Author Index

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  • Sergio Waisman received his PhD from the University of California, Berkeley (2000), and an MA in Creative Writing from the University of Colorado, Boulder (1995). His areas of research and teaching include Latin American literature, literary theory and translation, comparative literature, and Jewish-Latin American literature. His book Borges and Translation: The Irreverence of the Periphery was published in English by Bucknell and in Argentina by Adriana Hidalgo (both in 2005). Sergio Waisman has translated six books of Latin American literature, including The Absent City by Ricardo Piglia (Duke Univ. Press), for which he received an NEA Translation Fellowship Award in 2000. His first novel, Leaving, was published in the U.S. in 2004 (Intelibooks), and in 2010 as Irse in Argentina (bajo la luna). His latest translations are The Underdogs by Mariano Azuela (Penguin Classics) and An Anthology of Spanish-American Modernismo (MLA, with Kelly Washbourne).



  • Martin Ward is a Ph.D. Candidate at the University of Georgia. He is writing his dissertation Transforming Masculinities in Contemporary Literature of the Southern Cone about queer masculinities in the Southern Cone after the military dictatorships and the development of queer identities. He also focuses on gender studies and women's studies in Latin America.


  • José Watanabe (1946-2007) was a Peruvian poet, and he is known as one of the most important voices of Peruvian poetry to emerge from the 1970s. His published works include Álbum de familia (1971), El huso de la palabra (1989), Historia natural (1994), Cosas del cuerpo (1999), Antígona (2000), Habitó entre nosotros (2002), Lo que queda (2005), La piedra alada (2005), and Banderas detrás de la niebla (2006).



  • Scott Weintraub (PhD Emory University, 2006) is an Associate Professor of Hispanic Studies at the University of New Hampshire. He is the author or co-editor of over ten books and special journal issues, including two books on experimental Chilean poet Juan Luis Martínez: La última broma de Juan Luis Martínez: ‘No sólo ser otro sino escribir la obra de otro’ (Santiago: Cuarto Propio, 2014) and Juan Luis Martínez’s Philosophical Poetics (Lewisburg, PA: Bucknell University Press, 2014; translation published by Cuarto Propio, November 2018) and Latin American Technopoetics: Scientific Exploration in New Media (Routledge, 2018). He has published articles in numerous journals in the United States, Canada, Latin America and Europe, and has edited an e-book on Chilean poet Vicente Huidobro (with Luis Correa-Díaz; The University of Minnesota Press Hispanic Issues OnLine, 2010) as well as an e-book on digital poetry in Latin America (with Luis Correa-Díaz; Bogotá: Ediciones Universidad Central, 2016). Professor Weintraub has also edited special issues of, and dossiers in, several academic journals in the United States, Chile, and Norway about such topics as the problematic relationship between literature and philosophy in Spain and Latin America, the literary and scientific figure of the membrane, avant-garde poetry, and electronic literature in Latin America, Spain, and Portugal.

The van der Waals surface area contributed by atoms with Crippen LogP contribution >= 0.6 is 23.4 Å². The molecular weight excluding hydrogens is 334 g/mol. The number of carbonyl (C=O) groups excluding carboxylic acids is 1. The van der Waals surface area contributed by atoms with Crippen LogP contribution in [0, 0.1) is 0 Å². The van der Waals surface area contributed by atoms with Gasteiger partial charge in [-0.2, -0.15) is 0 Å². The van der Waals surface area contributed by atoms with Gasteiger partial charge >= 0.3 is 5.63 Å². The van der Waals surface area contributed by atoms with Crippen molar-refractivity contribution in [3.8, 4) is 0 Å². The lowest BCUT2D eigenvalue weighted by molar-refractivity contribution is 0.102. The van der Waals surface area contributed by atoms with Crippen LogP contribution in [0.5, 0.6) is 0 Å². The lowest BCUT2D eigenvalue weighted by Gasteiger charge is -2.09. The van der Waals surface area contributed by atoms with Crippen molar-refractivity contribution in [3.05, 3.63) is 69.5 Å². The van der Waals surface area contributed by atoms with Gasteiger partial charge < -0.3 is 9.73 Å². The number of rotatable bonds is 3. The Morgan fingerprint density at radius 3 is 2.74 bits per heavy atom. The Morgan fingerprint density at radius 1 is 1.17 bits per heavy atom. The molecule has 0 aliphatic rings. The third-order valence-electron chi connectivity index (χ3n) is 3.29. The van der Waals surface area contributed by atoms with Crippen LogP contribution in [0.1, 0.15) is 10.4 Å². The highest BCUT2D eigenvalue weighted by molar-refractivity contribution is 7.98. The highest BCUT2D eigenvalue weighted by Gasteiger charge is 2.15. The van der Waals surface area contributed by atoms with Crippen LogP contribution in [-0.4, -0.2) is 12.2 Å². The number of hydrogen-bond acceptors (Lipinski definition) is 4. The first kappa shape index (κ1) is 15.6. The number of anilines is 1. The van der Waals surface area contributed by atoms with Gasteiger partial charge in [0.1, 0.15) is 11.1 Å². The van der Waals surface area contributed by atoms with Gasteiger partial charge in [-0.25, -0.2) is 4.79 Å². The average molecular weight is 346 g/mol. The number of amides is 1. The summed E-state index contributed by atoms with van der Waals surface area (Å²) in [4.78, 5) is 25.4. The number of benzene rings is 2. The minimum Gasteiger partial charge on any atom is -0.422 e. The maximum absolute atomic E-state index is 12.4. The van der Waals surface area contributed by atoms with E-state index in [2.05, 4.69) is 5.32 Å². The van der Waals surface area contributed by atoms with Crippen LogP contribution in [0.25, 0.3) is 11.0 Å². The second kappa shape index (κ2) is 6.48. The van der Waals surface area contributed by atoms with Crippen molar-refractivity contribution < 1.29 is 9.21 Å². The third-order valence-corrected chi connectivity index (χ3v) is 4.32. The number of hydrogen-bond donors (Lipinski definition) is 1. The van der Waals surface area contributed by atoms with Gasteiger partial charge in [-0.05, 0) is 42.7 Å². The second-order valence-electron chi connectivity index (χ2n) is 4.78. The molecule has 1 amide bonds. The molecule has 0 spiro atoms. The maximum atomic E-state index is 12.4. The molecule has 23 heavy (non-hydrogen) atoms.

• Photo: Paul Vallejos

    Gabriela Wiener (Lima, 1975) is author of the crónicas collections Sexografías, Nueve Lunas, Mozart, la iguana con priapismo y otras historias, and Llamada perdida. Her work also includes the poetry collection Ejercicios para el endurecimiento del espíritu. Her latest book is Dicen de mí (2017). She writes regularly for the newspapers El País (Spain) and La República (Peru). She also writes for several American and European magazines, such as Etiqueta Negra (Peru), Anfibia (Argentina), Corriere della Sera (Italy), XXI (France), and Virginia Quarterly Review (United States). In Madrid, she worked as editor of the Spanish edition of Marie Claire. She left the magazine in 2014 to work on her first novel.



  • Discover works of poetry and prose by Ana Clavel, Claudia Salazar Jiménez, Natalia Borges, Mariana Torres, Natalia Toledo, and more women writers in Latin American Literature Today No. 4. 



  • Discover works of poetry and prose by Ana Clavel, Claudia Salazar Jiménez, Natalia Borges, Mariana Torres, Natalia Toledo, and more women writers in Latin American Literature Today No. 4. 



  • Photo: Western Carolina University Office of Communications and Public Relations

    Paul M. Worley is Associate Professor of Global Literature at Western Carolina University. He is the author of Telling and Being Told: Storytelling and Cultural Control in Contemporary Yucatec Maya Literatures (2013; oral performances recorded as part of this book project are available at tsikbalichmaya.org), and with Rita M. Palacios is co-author of the forthcoming Unwriting Maya Literature: Ts’íib as Recorded Knowledge (2019). He is a Fulbright Scholar, and 2018 winner of the Sturgis Leavitt Award from the Southeastern Council on Latin American Studies. In addition to his academic work, he has translated selected works by Indigenous authors such as Hubert Malina, Adriana López, and Ruperta Bautista, serves as editor-at-large for México for the journal of world literature in English translation, Asymptote, and as poetry editor for the North Dakota Quarterly.



  • Grady C. Wray is an associate professor of Latin American literature and Spanish at the University of Oklahoma. His major investigatory focus concerns Sor Juana Inés de la Cruz and other early-modern Hispanic women writers. Recently he has taken on several translation projects of contemporary poetry and fiction.


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